Friday, November 4, 2016

A peaceful loss, and a spot of retail therapy

The obituaries this week included this one

Ani Trime was the Buddhist nun who organized and built the labyrinth I walk all the time, as part of her religious work.  An American, born Nettie Poling in West Virginia, she was a wonderful person, and the fact that her body is now silent does not alter the fact of her great and continuing life.

I met her once, while Handsome Son and I were waiting anxiously in the surgical waiting room at the old hospital,  then located near the labyrinth.  

It was the day we were to find out whether they could restore any movement to forestall Handsome Partner's quadriplegia, so we were nervous.  I suggested to him that he pass some of the time by walking the labyrinth, and this nice older woman leaned over and said, oh you know the labyrinth?  

I explained that it had become a main spiritual exercise for me, and she agreed that in that case, given our situation that day,  it was a good moment for my son to walk it.  When the news out of surgery was that there was no hope of restoring movement, he was glad to have walked it, as a help with the emotion of the day. That was where our lives fell into before and after.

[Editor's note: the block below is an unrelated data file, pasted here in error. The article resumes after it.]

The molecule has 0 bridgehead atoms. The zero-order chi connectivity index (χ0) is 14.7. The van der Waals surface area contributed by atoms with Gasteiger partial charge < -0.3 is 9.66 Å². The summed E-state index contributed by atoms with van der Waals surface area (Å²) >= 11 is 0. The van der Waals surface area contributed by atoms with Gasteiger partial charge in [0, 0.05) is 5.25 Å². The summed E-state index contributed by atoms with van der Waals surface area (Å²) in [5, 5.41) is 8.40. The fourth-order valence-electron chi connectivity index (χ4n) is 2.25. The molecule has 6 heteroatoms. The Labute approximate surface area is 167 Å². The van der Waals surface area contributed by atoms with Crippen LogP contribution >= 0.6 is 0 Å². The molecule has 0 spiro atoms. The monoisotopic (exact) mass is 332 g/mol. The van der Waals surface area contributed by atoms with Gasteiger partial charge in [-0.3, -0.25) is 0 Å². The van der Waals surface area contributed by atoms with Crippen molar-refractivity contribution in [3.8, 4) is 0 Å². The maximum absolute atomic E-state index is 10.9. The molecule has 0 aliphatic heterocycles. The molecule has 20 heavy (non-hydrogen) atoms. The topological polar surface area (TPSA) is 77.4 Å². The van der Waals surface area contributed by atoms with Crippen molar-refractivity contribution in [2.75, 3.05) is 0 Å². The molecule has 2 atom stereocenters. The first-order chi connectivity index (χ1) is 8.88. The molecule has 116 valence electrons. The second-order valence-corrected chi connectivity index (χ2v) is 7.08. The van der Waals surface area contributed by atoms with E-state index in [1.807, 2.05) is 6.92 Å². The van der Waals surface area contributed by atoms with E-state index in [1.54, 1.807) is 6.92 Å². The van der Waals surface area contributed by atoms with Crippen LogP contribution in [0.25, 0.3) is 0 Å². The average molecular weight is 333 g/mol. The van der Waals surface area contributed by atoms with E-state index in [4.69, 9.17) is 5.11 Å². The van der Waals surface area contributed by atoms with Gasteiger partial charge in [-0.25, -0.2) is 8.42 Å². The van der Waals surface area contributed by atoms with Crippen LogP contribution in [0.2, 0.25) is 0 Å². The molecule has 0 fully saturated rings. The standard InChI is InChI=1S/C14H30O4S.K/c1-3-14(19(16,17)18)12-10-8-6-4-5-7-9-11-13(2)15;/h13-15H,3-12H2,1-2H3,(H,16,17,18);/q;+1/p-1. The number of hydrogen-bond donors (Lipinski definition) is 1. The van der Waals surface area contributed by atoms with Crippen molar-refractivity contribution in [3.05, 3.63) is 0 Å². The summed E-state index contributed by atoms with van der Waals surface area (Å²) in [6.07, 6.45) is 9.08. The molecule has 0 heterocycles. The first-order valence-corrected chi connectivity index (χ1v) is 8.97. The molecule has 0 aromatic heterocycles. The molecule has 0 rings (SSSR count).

She explained she had built the labyrinth, and was very happy to hear that it was being used. Tomorrow will be her funeral services, so I will walk it again, this time for her. She would understand this.

Another friend was in a meditation group she led, and one of the things Ani taught was to sit, take a breath, hold it a moment, then on the exhale tell yourself:  at this moment in time, my life is perfect.  This is surprisingly calming and helpful, since all it does is characterize this very moment, not our whole lives.

Then to temporal things.  Very unusually for me, I did a bit of retail therapy while I was at the Asian store picking up basic foods.  A little one-person porcelain teapot, just right for getting through the next few tense days.  





It's the blue and white with the fish, second shelf down.  And I show you the other side of it, too, with the writing on it, and if anyone can translate, please do!  I hope it's not a political slogan, is all..

This is my accidental collection of teapots and milk pitchers, just sort of found their way here.  All with their own story, too, which I will spare you, it being slightly less gripping than other people's recounting their dreams or their mileage..

 

1 comment:

mittens said...

Thinking of you and your words. Not a lot to say, nor will I try. Take care, breathe slow and deep.